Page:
Sunday, 16 June 2013

Tomorrow – the distributed self

After the collapse in 2010 of the Home Office's ID cards scheme, the NIS (National Identity Service), Whitehall claimed to have learned the lesson.

The 20 September 2010 meeting for Whitehall and its suppliers made it clear that the whole idea of the NIS is now anathema and the Home Office are outcasts, whose contagious touch must be kept away from the new idea – identity assurance.

At the centre of the old NIS lay the National Identity Register, the NIR, a single database with one record per person enrolled into the scheme. At least, that was the plan. It never happened.

Talking to the Information Commissioner's Conference on 6 March 2012 about the new scheme, IDAP, the Identity Assurance Programme, Francis Maude, Cabinet Officer minister, said: "at no point does information need be held on the same server to be correlated".

No NIR. IDAP in the clear?

No.

It's a conjuring trick.

More fully, what Mr Maude said was:
... the technology has moved on and so can we. There is now an option to share data momentarily allowing us to check for matches – with no Big Brother database in sight ... In a world of dispersed data sets, we can bring fragments together instantaneously and momentarily to corroborate – without ever creating a central database ... It’s about bringing together the data at a point in time - to provide the necessary confidence - and then disaggregating it again. At no point does information need be held on the same server to be correlated ...
The NIS was meant to rely on a single, central database. It's not clear but Mr Maude's plan for IDAP may be to use several distributed databases. There is nothing new about distributed databases, the technology for which "moved on" 30 years ago, in the 1980s.

Distributed databases may be geographically and physically separate. But they constitute one logical database, supporting data-matching just as well as the centralised model.

Or perhaps Mr Maude's plan is to use a Google-type program in the middle of IDAP to search far-flung, disparate databases. Again, nothing new about that.

Either way, distributed databases or Google, same effect. Same problem. There's still an NIR. Lesson not learned.

Mr Maude likes to use the term "data-linking" to distinguish IDAP from the "data-sharing" planned for the NIS. There is no distinction. IDAP threatens the same loss of privacy as the NIS.

IDAP is subject to the same law enunciated by Neil Fisher of Unisys back on 31 October 2011:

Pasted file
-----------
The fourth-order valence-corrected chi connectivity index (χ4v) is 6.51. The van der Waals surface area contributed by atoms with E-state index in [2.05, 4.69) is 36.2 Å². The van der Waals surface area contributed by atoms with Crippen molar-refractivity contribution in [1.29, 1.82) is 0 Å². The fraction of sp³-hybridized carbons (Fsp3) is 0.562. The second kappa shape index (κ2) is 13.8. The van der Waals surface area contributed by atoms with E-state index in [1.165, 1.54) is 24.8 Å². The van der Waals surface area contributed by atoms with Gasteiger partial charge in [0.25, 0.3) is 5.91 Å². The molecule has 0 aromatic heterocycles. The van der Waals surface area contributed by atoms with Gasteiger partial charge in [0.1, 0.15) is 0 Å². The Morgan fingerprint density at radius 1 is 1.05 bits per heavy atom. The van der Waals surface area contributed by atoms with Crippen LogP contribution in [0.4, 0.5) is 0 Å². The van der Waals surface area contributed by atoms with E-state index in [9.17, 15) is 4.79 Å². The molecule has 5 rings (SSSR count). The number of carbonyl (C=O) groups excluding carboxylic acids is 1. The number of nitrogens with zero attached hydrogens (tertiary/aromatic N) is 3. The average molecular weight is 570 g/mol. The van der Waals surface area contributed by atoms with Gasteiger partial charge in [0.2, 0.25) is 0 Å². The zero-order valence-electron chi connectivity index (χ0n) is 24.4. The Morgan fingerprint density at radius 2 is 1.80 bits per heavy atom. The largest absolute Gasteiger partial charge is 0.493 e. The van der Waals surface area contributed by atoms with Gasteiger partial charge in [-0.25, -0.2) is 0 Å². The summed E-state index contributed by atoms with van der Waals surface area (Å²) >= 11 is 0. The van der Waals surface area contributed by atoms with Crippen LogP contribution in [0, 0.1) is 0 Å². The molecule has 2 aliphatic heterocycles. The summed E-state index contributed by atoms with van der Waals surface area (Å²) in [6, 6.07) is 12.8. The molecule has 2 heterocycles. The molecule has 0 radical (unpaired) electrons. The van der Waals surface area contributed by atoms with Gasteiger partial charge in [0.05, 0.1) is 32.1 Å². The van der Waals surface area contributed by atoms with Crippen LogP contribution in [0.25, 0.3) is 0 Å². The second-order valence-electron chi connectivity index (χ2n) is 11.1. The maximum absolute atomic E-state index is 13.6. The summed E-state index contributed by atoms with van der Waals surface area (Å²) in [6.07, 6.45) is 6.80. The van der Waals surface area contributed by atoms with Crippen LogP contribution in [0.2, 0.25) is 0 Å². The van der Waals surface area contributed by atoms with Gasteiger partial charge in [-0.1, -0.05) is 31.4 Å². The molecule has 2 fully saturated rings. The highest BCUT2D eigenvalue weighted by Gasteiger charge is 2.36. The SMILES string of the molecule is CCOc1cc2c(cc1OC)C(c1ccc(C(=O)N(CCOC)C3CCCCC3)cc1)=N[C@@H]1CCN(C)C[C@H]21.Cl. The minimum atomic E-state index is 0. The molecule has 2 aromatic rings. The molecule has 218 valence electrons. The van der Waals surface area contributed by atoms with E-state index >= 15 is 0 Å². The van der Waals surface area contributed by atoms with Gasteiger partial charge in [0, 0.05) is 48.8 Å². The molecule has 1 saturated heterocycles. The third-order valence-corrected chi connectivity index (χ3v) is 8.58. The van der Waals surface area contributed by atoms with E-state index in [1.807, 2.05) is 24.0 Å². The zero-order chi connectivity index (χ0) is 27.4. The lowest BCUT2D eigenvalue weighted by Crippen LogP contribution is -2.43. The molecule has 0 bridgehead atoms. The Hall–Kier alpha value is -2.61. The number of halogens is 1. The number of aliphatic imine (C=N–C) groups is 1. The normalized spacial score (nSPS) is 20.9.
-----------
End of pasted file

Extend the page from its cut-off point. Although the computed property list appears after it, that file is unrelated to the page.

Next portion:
Any project with "identity" in the name is doomed to failure.
You know that's true. IDAP was meant to be "fully operational" by March 2013. It wasn't and it still isn't – despite what the Guardian call the "elite" team responsible for it at GDS, the Government Digital Service.

Keep your ears open tomorrow for Mr Maude the Conjuror's announcement about the new design principles for identity assurance.

When you hear him promise secure storage of your data in the cloud, remember, there is no such thing.

When he asserts that the suppliers are trusted third parties, ask yourself, who says they're trusted? Trust has to be earned. That takes years. It can't be granted by fiat.

When he claims that there is an "ecosystem" of private sector "identity providers" competing for your custom, just check, how many of them really are private sector companies. The Post Office? Mydex? They rely largely on central and local government contracts and on their influence over government policy.

These "identity providers" haven't adapted slowly, generation by generation, and survived a hostile nature that kills off all but the fittest. They don't exist in an ecosystem. IDAP is more like intelligent design. Or even creationism:
  • It's not an ecosystem.
  • The "identity providers" aren't all competitive private sector companies.
  • It's up to you to judge whether the suppliers are to be trusted and it could take years before you have enough evidence to reach a verdict.
  • As the media tell us every day, there's no such thing as a secure website. There are hackers out there against whom even the US military seem to be defenceless.
  • And then there's the NSA, the US National Security Agency, with PRISM and Boundless Informant, not to mention access to your mobile phone usage.
There will be three upturned cups on the table. Identity. Efficiency. And trust. Mr Maude will pop privacy under one cup and dextrously swirl them all around. After the beguiling patter and the colourful handkerchiefs, which cup contains privacy?

You know the answer to that one.

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